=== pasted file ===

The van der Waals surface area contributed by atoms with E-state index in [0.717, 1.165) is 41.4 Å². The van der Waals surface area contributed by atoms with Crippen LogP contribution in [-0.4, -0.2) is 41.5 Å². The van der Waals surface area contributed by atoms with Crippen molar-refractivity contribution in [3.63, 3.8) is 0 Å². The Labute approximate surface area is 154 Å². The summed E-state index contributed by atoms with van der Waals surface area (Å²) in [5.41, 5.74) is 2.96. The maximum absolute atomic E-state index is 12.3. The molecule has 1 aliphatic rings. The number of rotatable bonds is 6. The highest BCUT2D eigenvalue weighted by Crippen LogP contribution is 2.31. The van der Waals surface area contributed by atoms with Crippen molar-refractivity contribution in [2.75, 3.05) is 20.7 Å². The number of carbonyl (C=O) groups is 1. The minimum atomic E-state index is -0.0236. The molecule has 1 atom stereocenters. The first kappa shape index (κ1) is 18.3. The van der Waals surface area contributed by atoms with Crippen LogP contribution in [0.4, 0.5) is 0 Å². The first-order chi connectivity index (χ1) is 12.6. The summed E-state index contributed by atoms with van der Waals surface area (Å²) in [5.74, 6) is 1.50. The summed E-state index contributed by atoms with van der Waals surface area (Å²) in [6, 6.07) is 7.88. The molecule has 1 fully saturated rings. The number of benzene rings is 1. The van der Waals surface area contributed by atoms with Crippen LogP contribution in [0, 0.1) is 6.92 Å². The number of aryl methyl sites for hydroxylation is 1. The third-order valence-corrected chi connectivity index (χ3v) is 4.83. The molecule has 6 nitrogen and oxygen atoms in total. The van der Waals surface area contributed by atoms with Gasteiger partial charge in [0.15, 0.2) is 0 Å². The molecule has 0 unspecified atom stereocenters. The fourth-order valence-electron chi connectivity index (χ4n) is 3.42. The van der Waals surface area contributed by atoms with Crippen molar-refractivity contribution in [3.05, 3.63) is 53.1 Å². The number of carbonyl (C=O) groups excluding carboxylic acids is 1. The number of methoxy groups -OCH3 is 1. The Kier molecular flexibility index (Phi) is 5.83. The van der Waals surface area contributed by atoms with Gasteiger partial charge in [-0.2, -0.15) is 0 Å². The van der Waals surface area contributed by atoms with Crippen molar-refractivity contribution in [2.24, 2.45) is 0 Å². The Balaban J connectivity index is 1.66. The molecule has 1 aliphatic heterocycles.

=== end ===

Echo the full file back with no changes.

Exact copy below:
The van der Waals surface area contributed by atoms with E-state index in [0.717, 1.165) is 41.4 Å². The van der Waals surface area contributed by atoms with Crippen LogP contribution in [-0.4, -0.2) is 41.5 Å². The van der Waals surface area contributed by atoms with Crippen molar-refractivity contribution in [3.63, 3.8) is 0 Å². The Labute approximate surface area is 154 Å². The summed E-state index contributed by atoms with van der Waals surface area (Å²) in [5.41, 5.74) is 2.96. The maximum absolute atomic E-state index is 12.3. The molecule has 1 aliphatic rings. The number of rotatable bonds is 6. The highest BCUT2D eigenvalue weighted by Crippen LogP contribution is 2.31. The van der Waals surface area contributed by atoms with Crippen molar-refractivity contribution in [2.75, 3.05) is 20.7 Å². The number of carbonyl (C=O) groups is 1. The minimum atomic E-state index is -0.0236. The molecule has 1 atom stereocenters. The first kappa shape index (κ1) is 18.3. The van der Waals surface area contributed by atoms with Crippen LogP contribution in [0.4, 0.5) is 0 Å². The first-order chi connectivity index (χ1) is 12.6. The summed E-state index contributed by atoms with van der Waals surface area (Å²) in [5.74, 6) is 1.50. The summed E-state index contributed by atoms with van der Waals surface area (Å²) in [6, 6.07) is 7.88. The molecule has 1 fully saturated rings. The number of benzene rings is 1. The van der Waals surface area contributed by atoms with Crippen LogP contribution in [0, 0.1) is 6.92 Å². The number of aryl methyl sites for hydroxylation is 1. The third-order valence-corrected chi connectivity index (χ3v) is 4.83. The molecule has 6 nitrogen and oxygen atoms in total. The van der Waals surface area contributed by atoms with Gasteiger partial charge in [0.15, 0.2) is 0 Å². The molecule has 0 unspecified atom stereocenters. The fourth-order valence-electron chi connectivity index (χ4n) is 3.42. The van der Waals surface area contributed by atoms with Crippen molar-refractivity contribution in [3.05, 3.63) is 53.1 Å². The number of carbonyl (C=O) groups excluding carboxylic acids is 1. The number of methoxy groups -OCH3 is 1. The Kier molecular flexibility index (Phi) is 5.83. The van der Waals surface area contributed by atoms with Gasteiger partial charge in [-0.2, -0.15) is 0 Å². The van der Waals surface area contributed by atoms with Crippen molar-refractivity contribution in [2.24, 2.45) is 0 Å². The Balaban J connectivity index is 1.66. The molecule has 1 aliphatic heterocycles.